KOGAION REVIEW
romanian literary monthly

~ Aurel David: „The Contract with Death“

After his speedy recovery, ensuing from the paralysis that had kept him in bed for a few weeks, Danny still had some trouble moving around. He had been left with a slight blockage of his right hand; even his leg seemed to pull back every time that he tried to walk.

Three years had quietly gone by since the vascular accident, time during which Danny conversed with dr. Dumitru Ionescu. One morning Danny rose a little abruptly in his bed. A slight dizziness forced him to realign himself in the horizontal position. Trying again to rise, in slow motion, the dizziness did not come back.

That evening, Danny called the doctor and told him what happened.

“Do you still take any medicines?” asked the doctor.

 “Only about a half of an aspirin. After lunch”.

“Very well. How long has it been since your release from the hospital?”

“Two years and nine months”.

“We had had an agreement for you to come to the two-year check-up. Why did you neglect it?”

“Because I’m… foolish”.

“I’m expecting you as soon as possible in Bucharest! I have to keep you in the hospital for at least three days…”

“That means I’ll have to solicit a note from the family doctor, more papers”.

“You’re right. I’ll be expecting you!”

“I can’t tomorrow. Is the day after tomorrow all right?”

“Whatever you can do. Just stop postponing the checkup!”

In the middle of that week, Danny climbed aboard his Dacia and presented himself to the clinic where Dr. Dumitru Ionescu worked.

With all his connections inside the hospital, Danny still had to wait hours for all of the formalities necessary for checking into the hospital to be complete. Only by the following day was he able to run all his test, including the tomography.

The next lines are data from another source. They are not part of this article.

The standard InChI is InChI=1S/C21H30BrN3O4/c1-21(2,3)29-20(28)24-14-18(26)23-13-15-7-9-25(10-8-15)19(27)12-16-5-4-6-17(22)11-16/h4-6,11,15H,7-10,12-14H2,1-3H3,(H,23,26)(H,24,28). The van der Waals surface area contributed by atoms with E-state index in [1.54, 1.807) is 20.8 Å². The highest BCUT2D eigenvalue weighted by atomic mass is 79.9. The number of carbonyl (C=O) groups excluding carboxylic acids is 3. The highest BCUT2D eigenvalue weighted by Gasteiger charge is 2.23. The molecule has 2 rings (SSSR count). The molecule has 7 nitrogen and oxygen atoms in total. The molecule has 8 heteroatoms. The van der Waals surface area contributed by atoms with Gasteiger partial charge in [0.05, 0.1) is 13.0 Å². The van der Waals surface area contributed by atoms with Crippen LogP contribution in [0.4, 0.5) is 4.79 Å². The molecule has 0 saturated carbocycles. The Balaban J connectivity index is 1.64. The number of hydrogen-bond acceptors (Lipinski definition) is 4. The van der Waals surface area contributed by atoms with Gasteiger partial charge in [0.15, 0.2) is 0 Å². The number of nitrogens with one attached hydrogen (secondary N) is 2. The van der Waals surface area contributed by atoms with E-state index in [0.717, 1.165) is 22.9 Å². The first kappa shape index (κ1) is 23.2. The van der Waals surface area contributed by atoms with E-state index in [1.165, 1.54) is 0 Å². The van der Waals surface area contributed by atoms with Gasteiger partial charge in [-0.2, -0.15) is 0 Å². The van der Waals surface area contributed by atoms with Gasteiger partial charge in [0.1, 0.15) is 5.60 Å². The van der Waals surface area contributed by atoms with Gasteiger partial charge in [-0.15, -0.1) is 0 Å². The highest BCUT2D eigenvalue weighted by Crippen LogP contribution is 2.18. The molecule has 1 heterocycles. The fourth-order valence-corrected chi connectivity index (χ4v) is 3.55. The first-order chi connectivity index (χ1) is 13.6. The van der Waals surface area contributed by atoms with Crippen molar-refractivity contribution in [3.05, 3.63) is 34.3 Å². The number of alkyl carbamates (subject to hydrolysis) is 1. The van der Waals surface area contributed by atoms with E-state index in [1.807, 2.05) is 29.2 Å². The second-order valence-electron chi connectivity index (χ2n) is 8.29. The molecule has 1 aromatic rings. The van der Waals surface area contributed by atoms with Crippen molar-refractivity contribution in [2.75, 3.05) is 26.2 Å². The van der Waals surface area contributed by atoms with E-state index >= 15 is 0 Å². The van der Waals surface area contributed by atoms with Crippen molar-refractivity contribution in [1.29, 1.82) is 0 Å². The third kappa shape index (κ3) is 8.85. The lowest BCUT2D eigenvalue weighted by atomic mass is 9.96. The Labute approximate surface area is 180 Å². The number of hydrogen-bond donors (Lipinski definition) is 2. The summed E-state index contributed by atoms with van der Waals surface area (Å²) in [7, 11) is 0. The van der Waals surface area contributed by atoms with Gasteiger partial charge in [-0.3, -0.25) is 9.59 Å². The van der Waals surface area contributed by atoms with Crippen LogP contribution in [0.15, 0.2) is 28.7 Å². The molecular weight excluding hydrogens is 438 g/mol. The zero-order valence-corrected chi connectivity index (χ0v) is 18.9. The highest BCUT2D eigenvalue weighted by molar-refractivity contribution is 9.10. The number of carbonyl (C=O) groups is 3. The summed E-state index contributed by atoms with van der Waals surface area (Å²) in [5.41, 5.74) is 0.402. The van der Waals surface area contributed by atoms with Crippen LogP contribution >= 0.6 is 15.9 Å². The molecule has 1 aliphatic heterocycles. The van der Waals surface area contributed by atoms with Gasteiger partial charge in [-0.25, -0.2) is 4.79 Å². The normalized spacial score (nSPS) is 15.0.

“Should I repeat the MRI? Something there?”

“May be, if we don’t take care of it…”

“That’s why I came”.

“Go to Dr. Vasile Ciobotaru, from the Bagdasar-Arseni Neurosurgery Clinic. Go to him tomorrow. See what he says. It is possible that you may need to undergo surgery in order to remove the malignancy on your brain”.

“Really, doctor? Open up my head?”

“If he will consider it necessary, he will perform the surgery…”

At Dr. Vasile Ciobotaru’s office, on the sixth floor of the clinic, many people.

Danny became fearful that he would have to wait for hours on end. A miscalculation! After lees than forty-five minutes he reached the doctor’s office. He showed him the recommendation from Dr.Dumitru Ionescu, and also presented him with the CD on which were contained the latest images from his tomography.

“I will go and have a look at this. We will talk upon my return”.

In less than five minutes Danny was called back into the doctor’s office.

“The computer here refuses to read this CD. I will try it at my computer at home this afternoon. I will be expecting you back tomorrow morning”.

The conversation on the second day was short and to the point.

“On the right side of brain there is a pretty large tumor. It is not known what its evolution will be over time. I say that we operate on it”.

“When, doctor?”

“I don’t know. My schedule is very full. I have to be present at some national and international professional conferences. I have appointments for about forty-five days from now”.

“What do you recommend?”

“Will you be O.K. for two more months?”

“Let’s hope so.”

“It will be good if you could come back for surgery in sixty days”.

They came to an understanding.

Before going into surgery, Danny went and spoke with Dr. Vica, a neighbor in his building, who had had brain surgery at the same clinic.

“How is it over there?”

“Where?”

    “At the hospital where you had your head opened.”.

“Why do you talk that way? The surgery in the respective area is a true “sculpture in the brain” as Leon Danaila well puts it”.